Chunky Goes to Camp

  • Review
By – January 2, 2023

Hudi Mer­ca­do, the smart, fun­ny, and inse­cure Jew­ish Lati­no kid who first appeared in Chunky, is ready for sum­mer camp. Per­haps ready” is an over­state­ment for some­one so con­scious of his dif­fi­cul­ties fit­ting into any social set­ting, but his par­ents have decid­ed to ship him off to Camp Green, a Jew­ish envi­ron­ment that is the only alter­na­tive to soc­cer camp. In this high­ly rec­om­mend­ed sto­ry, author Yehu­di Mer­ca­do has cre­at­ed, à la his first vol­ume, a younger ver­sion of him­self who is utter­ly con­vinc­ing and impos­si­ble not to like. His imag­i­nary mas­cot, Chunky, a fun­ny but insight­ful crea­ture who shares a body type and a sense of irony with his human friend, is also back to sup­port Hudi and offer insights.

One of the author-illustrator’s most notable skills is his abil­i­ty to bal­ance humor and anx­i­ety. His char­ac­ters encounter sad­ness and fear but nev­er drown in their emo­tions. No, Hudi does not make lemon­ade out of lemons; he chan­nels his comedic gifts to stare sad­ness in the face, and he refus­es to sur­ren­der. When a nasty vice prin­ci­pal, Mr. Hyatt, tries to con­vert Hudi’s com­plex­i­ties into the sin­gle char­ac­ter­is­tic of trou­ble­mak­er,” Hudi instinc­tive­ly knows how to respond. A mugshot of Hudi, com­plete with a degrad­ing iden­ti­fi­ca­tion num­ber, pro­vides a glimpse into Hudi’s school year, which is marked by repeat­ed, unjust deten­tions. With Chunky’s help, Hudi tes­ti­fies on his own behalf in a Kafkaesque tri­al — although log­i­cal argu­ment seems hope­less when Hyatt asserts that by deny­ing it, you make your­self look even more guilty.” No won­der that Hudi’s par­ents place all their hopes in a sum­mer that is out­doors and full of Yid­dishkeit.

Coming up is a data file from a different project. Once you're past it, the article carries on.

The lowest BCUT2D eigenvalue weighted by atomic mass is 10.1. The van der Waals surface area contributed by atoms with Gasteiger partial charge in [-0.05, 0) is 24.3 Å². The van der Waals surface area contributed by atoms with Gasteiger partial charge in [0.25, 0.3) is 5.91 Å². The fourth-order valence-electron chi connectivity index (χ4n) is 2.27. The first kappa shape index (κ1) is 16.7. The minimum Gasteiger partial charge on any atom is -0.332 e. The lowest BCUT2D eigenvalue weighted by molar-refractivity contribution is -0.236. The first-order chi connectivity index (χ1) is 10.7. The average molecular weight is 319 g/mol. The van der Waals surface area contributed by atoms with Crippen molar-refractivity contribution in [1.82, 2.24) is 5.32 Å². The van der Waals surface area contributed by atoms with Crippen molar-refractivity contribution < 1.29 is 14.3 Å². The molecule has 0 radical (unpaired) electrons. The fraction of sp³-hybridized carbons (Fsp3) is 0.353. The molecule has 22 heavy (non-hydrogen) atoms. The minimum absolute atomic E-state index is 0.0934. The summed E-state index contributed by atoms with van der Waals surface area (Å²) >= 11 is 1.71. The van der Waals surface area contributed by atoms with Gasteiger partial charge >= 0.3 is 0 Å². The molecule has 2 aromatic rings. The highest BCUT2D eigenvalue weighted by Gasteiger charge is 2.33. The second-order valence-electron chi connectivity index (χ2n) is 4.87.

Camp Green is home to a full cast of char­ac­ters. There are the rich campers who tor­ment Hudi and his bunk of fel­low mis­fits, and there’s the tough Tzofim (Israeli scouts) staff mem­ber who reminds Hudi that he is an indoor Mex­i­can.” There is a kind, gui­tar-play­ing coun­selor whose relent­less­ly pos­i­tive atti­tude seems slight­ly mis­placed. The summer’s most sig­nif­i­cant rela­tion­ship, though, is Hudi’s friend­ship with Pepe Guz­man, anoth­er wise­crack­ing boy who shares both Hudi’s eth­nic­i­ty and his irrev­er­ent jok­ing. While Hudi is excit­ed to find a soul­mate, he also won­ders if Pepe’s sim­i­lar­i­ty to him may actu­al­ly chal­lenge his unique iden­ti­ty. Mer­ca­do cap­tures Hudi’s ambiva­lence, as well as his con­fu­sion, when Pepe turns out to be some­what dif­fer­ent from the image he has tried to project. For­tu­nate­ly for Hudi and the read­er, Chunky is there to offer perspective.

When the camp’s Mac­cabi­ah com­pe­ti­tion con­cludes with a spe­cial tiebreak­er, Hudi’s per­for­mance becomes the per­fect oppor­tu­ni­ty for him to process his feel­ings and invite the audi­ence to iden­ti­fy with him. This short and heavy­set boy with glass­es holds the micro­phone with new­found con­fi­dence, com­bin­ing comedic tim­ing, emo­tion­al insights, and con­sid­er­able chutz­pah. In the after­word, as Mer­ca­do reflects back on his child­hood, he assures odd­balls” and weirdos” that they will find their niche and live to tell the tale.

Emi­ly Schnei­der writes about lit­er­a­ture, fem­i­nism, and cul­ture for TabletThe For­wardThe Horn Book, and oth­er pub­li­ca­tions, and writes about chil­dren’s books on her blog. She has a Ph.D. in Romance Lan­guages and Literatures.

Discussion Questions